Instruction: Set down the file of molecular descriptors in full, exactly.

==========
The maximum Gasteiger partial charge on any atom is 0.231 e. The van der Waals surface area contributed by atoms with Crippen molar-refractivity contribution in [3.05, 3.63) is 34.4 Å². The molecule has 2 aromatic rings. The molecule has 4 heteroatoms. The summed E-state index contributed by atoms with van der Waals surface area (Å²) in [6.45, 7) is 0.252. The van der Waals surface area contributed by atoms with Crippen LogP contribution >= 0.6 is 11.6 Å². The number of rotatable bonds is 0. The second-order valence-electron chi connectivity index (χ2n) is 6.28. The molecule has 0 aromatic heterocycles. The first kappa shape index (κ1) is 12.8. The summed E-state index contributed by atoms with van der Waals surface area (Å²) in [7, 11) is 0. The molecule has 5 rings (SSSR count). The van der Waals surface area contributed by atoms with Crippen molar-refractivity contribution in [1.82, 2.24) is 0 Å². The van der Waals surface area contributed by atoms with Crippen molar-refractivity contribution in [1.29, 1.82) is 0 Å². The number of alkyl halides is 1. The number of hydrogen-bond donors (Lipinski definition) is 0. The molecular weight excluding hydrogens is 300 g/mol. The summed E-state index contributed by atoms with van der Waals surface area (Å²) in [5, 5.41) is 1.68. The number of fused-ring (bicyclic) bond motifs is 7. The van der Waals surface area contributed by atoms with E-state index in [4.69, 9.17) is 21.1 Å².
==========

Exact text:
The maximum Gasteiger partial charge on any atom is 0.231 e. The van der Waals surface area contributed by atoms with Crippen molar-refractivity contribution in [3.05, 3.63) is 34.4 Å². The molecule has 2 aromatic rings. The molecule has 4 heteroatoms. The summed E-state index contributed by atoms with van der Waals surface area (Å²) in [6.45, 7) is 0.252. The van der Waals surface area contributed by atoms with Crippen LogP contribution >= 0.6 is 11.6 Å². The number of rotatable bonds is 0. The second-order valence-electron chi connectivity index (χ2n) is 6.28. The molecule has 0 aromatic heterocycles. The first kappa shape index (κ1) is 12.8. The summed E-state index contributed by atoms with van der Waals surface area (Å²) in [7, 11) is 0. The molecule has 5 rings (SSSR count). The van der Waals surface area contributed by atoms with Crippen molar-refractivity contribution in [1.82, 2.24) is 0 Å². The van der Waals surface area contributed by atoms with Crippen molar-refractivity contribution in [1.29, 1.82) is 0 Å². The number of alkyl halides is 1. The number of hydrogen-bond donors (Lipinski definition) is 0. The molecular weight excluding hydrogens is 300 g/mol. The summed E-state index contributed by atoms with van der Waals surface area (Å²) in [5, 5.41) is 1.68. The number of fused-ring (bicyclic) bond motifs is 7. The van der Waals surface area contributed by atoms with E-state index in [4.69, 9.17) is 21.1 Å².